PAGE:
As if it had crossed back over the mythical river Styx that surrounds Hades and separates the living from the dead, the stock of Chiron (NASDAQ:CHIR) was brought back to life by British authorities who gave their approval for the company to begin production of its flu vaccine. The stock rose 6% on the news.

Chiron is the provider of half this country's flu vaccine supply. Its license to manufacture the vaccine was suspended when contamination was found and all 48 million doses it had produced had to be destroyed, sending health-care officials into a panic. Fortunately, the flu season turned out to be rather mild, and the shortages that marked the initial rationing of the remaining doses -- provided by Sanofi-Aventis (NYSE:SNY) -- dissipated.

The vaccine debacle damaged Chiron, though not permanently. Aside from the decline in its share price, which at one point had fallen some 30% or more off its highs, the snafu allowed other vaccine manufacturers a chance to enter the market. Going forward, Chiron might not be just one of a two-player field.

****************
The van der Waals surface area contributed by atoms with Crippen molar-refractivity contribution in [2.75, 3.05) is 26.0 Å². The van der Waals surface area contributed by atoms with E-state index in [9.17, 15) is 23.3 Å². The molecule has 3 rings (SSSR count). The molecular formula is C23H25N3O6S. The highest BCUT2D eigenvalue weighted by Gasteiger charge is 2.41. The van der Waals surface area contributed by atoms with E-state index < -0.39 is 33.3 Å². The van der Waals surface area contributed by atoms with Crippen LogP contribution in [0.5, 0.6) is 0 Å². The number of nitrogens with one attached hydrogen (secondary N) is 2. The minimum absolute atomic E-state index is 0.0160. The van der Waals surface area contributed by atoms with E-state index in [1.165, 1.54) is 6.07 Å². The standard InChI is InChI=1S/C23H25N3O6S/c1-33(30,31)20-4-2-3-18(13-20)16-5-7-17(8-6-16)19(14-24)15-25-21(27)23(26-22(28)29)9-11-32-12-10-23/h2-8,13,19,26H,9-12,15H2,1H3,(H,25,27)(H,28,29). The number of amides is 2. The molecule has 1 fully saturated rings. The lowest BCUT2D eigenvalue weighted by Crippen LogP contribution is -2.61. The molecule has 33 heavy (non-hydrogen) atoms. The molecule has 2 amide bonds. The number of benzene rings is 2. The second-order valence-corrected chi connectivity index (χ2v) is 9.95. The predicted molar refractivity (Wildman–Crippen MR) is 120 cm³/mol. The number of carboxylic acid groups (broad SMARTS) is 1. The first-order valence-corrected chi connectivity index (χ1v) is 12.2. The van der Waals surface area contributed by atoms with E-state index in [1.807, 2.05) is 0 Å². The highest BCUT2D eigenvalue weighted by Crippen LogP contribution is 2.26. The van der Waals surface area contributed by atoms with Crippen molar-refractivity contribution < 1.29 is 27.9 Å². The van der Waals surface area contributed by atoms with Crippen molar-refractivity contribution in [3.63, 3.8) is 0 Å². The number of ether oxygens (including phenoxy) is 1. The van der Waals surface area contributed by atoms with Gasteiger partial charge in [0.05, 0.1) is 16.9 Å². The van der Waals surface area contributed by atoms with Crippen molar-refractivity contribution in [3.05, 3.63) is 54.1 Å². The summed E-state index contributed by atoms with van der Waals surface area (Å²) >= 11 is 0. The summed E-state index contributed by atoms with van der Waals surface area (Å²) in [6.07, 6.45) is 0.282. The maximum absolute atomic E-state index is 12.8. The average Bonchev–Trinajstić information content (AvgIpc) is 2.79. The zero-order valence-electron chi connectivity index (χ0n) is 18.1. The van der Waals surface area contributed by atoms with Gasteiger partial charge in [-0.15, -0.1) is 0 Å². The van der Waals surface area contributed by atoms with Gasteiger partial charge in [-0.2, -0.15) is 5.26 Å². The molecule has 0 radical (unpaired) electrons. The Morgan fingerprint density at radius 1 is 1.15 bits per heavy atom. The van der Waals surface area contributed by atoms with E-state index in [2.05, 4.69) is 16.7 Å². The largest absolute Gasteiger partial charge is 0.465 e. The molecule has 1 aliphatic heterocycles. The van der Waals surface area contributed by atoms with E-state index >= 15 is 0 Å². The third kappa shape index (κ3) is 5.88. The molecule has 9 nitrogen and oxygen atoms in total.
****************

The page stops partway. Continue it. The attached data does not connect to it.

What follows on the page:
It's expected that Canadian upstart ID Biomedical (NASDAQ:IDBE) will be granted permission to sell a relatively small supply of its vaccine this year as it prepares to ramp up production for the following year's flu season. And the huge British pharmaceutical GlaxoSmithKline (NYSE:GSK) is preparing to enter the market in a big way in two years. Analysts project the two of them could sell as many as 20 million doses combined.

They may well find a receptive market. Distributors of the vaccine, such as Henry Schein (NASDAQ:HSIC), were caught flat-footed by the fiasco and took a $13 million charge because of it. Along with AmerisourceBergen (NYSE:ABC) and McKesson (NYSE:MCK), Henry Schein has signed on to distribute ID Biomedical's vaccine.

For Chiron, though, the lifting of the ban is indeed good news. CEO Howard Pien had thought the company would not have visibility on its ability to begin production until after this month, which would have been cutting it close to meeting the need for this year's flu season. It takes four to six months to develop the vaccine, and the decision now gives Chiron time to prepare its supply. Analysts predicted that Chiron would be able to make about 35 million doses this year, which should help offset the lost revenues and $91 million writedown it had to take last quarter.

Chiron's investors can breathe a sigh of relief that they won't be heading to the Elysian Fields any time soon.

Read the full coverage of the flu vaccine mess here:

Fool contributor Rich Duprey is sure the Elysian Fields have an endless supply of Krispy Kreme doughnuts. He does not own any of the stocks mentioned in the article.